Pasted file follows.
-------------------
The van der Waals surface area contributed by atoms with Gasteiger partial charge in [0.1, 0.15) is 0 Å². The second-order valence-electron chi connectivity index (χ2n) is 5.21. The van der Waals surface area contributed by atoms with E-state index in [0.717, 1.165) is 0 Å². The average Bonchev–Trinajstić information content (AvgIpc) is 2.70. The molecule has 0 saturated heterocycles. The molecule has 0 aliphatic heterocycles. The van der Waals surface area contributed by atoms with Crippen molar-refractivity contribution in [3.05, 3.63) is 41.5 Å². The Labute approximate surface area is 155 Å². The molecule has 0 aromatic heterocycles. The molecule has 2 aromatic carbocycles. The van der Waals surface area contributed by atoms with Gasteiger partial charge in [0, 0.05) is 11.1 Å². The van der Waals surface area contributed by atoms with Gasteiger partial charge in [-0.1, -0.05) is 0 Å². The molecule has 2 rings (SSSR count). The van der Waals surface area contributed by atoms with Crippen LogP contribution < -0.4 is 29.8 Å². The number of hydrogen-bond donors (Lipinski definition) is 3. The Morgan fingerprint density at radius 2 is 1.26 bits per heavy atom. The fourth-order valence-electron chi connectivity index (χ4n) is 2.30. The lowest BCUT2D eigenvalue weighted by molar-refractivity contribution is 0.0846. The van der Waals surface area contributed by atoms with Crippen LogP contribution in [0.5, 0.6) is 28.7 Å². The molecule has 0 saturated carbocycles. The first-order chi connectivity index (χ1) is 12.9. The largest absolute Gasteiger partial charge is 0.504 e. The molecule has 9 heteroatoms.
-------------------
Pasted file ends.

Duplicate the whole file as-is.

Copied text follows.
The van der Waals surface area contributed by atoms with Gasteiger partial charge in [0.1, 0.15) is 0 Å². The second-order valence-electron chi connectivity index (χ2n) is 5.21. The van der Waals surface area contributed by atoms with E-state index in [0.717, 1.165) is 0 Å². The average Bonchev–Trinajstić information content (AvgIpc) is 2.70. The molecule has 0 saturated heterocycles. The molecule has 0 aliphatic heterocycles. The van der Waals surface area contributed by atoms with Crippen molar-refractivity contribution in [3.05, 3.63) is 41.5 Å². The Labute approximate surface area is 155 Å². The molecule has 0 aromatic heterocycles. The molecule has 2 aromatic carbocycles. The van der Waals surface area contributed by atoms with Gasteiger partial charge in [0, 0.05) is 11.1 Å². The van der Waals surface area contributed by atoms with Gasteiger partial charge in [-0.1, -0.05) is 0 Å². The molecule has 2 rings (SSSR count). The van der Waals surface area contributed by atoms with Crippen LogP contribution < -0.4 is 29.8 Å². The number of hydrogen-bond donors (Lipinski definition) is 3. The Morgan fingerprint density at radius 2 is 1.26 bits per heavy atom. The fourth-order valence-electron chi connectivity index (χ4n) is 2.30. The lowest BCUT2D eigenvalue weighted by molar-refractivity contribution is 0.0846. The van der Waals surface area contributed by atoms with Crippen LogP contribution in [0.5, 0.6) is 28.7 Å². The molecule has 0 saturated carbocycles. The first-order chi connectivity index (χ1) is 12.9. The largest absolute Gasteiger partial charge is 0.504 e. The molecule has 9 heteroatoms.